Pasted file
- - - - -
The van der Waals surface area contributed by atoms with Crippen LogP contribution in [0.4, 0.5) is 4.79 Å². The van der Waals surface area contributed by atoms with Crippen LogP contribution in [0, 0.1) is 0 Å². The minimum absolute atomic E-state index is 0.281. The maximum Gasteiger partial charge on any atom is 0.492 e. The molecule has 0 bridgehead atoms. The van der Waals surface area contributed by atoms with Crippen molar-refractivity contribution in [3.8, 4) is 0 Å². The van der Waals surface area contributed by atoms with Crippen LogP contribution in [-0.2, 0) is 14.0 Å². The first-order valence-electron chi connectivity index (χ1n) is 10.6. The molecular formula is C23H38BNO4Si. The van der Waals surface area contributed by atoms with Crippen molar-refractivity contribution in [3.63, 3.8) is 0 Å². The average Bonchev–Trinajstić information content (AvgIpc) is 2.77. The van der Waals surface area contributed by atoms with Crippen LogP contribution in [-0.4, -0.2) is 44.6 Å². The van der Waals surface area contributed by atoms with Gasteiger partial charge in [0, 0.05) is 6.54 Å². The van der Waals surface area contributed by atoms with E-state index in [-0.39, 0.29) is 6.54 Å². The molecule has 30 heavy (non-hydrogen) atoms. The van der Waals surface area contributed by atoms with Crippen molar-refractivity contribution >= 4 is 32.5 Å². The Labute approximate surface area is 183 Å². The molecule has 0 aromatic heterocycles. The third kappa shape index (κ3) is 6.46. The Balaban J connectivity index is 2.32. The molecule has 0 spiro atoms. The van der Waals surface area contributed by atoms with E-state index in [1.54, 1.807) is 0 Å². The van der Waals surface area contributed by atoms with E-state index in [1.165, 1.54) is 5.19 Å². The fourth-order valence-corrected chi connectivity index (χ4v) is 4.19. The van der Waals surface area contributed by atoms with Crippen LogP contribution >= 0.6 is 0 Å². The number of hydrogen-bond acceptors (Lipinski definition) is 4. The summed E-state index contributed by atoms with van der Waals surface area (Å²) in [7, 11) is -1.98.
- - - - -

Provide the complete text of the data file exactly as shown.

The van der Waals surface area contributed by atoms with Crippen LogP contribution in [0.4, 0.5) is 4.79 Å². The van der Waals surface area contributed by atoms with Crippen LogP contribution in [0, 0.1) is 0 Å². The minimum absolute atomic E-state index is 0.281. The maximum Gasteiger partial charge on any atom is 0.492 e. The molecule has 0 bridgehead atoms. The van der Waals surface area contributed by atoms with Crippen molar-refractivity contribution in [3.8, 4) is 0 Å². The van der Waals surface area contributed by atoms with Crippen LogP contribution in [-0.2, 0) is 14.0 Å². The first-order valence-electron chi connectivity index (χ1n) is 10.6. The molecular formula is C23H38BNO4Si. The van der Waals surface area contributed by atoms with Crippen molar-refractivity contribution in [3.63, 3.8) is 0 Å². The average Bonchev–Trinajstić information content (AvgIpc) is 2.77. The van der Waals surface area contributed by atoms with Crippen LogP contribution in [-0.4, -0.2) is 44.6 Å². The van der Waals surface area contributed by atoms with Gasteiger partial charge in [0, 0.05) is 6.54 Å². The van der Waals surface area contributed by atoms with E-state index in [-0.39, 0.29) is 6.54 Å². The molecule has 30 heavy (non-hydrogen) atoms. The van der Waals surface area contributed by atoms with Crippen molar-refractivity contribution >= 4 is 32.5 Å². The Labute approximate surface area is 183 Å². The molecule has 0 aromatic heterocycles. The third kappa shape index (κ3) is 6.46. The Balaban J connectivity index is 2.32. The molecule has 0 spiro atoms. The van der Waals surface area contributed by atoms with E-state index in [1.54, 1.807) is 0 Å². The van der Waals surface area contributed by atoms with E-state index in [1.165, 1.54) is 5.19 Å². The fourth-order valence-corrected chi connectivity index (χ4v) is 4.19. The van der Waals surface area contributed by atoms with Crippen LogP contribution >= 0.6 is 0 Å². The number of hydrogen-bond acceptors (Lipinski definition) is 4. The summed E-state index contributed by atoms with van der Waals surface area (Å²) in [7, 11) is -1.98.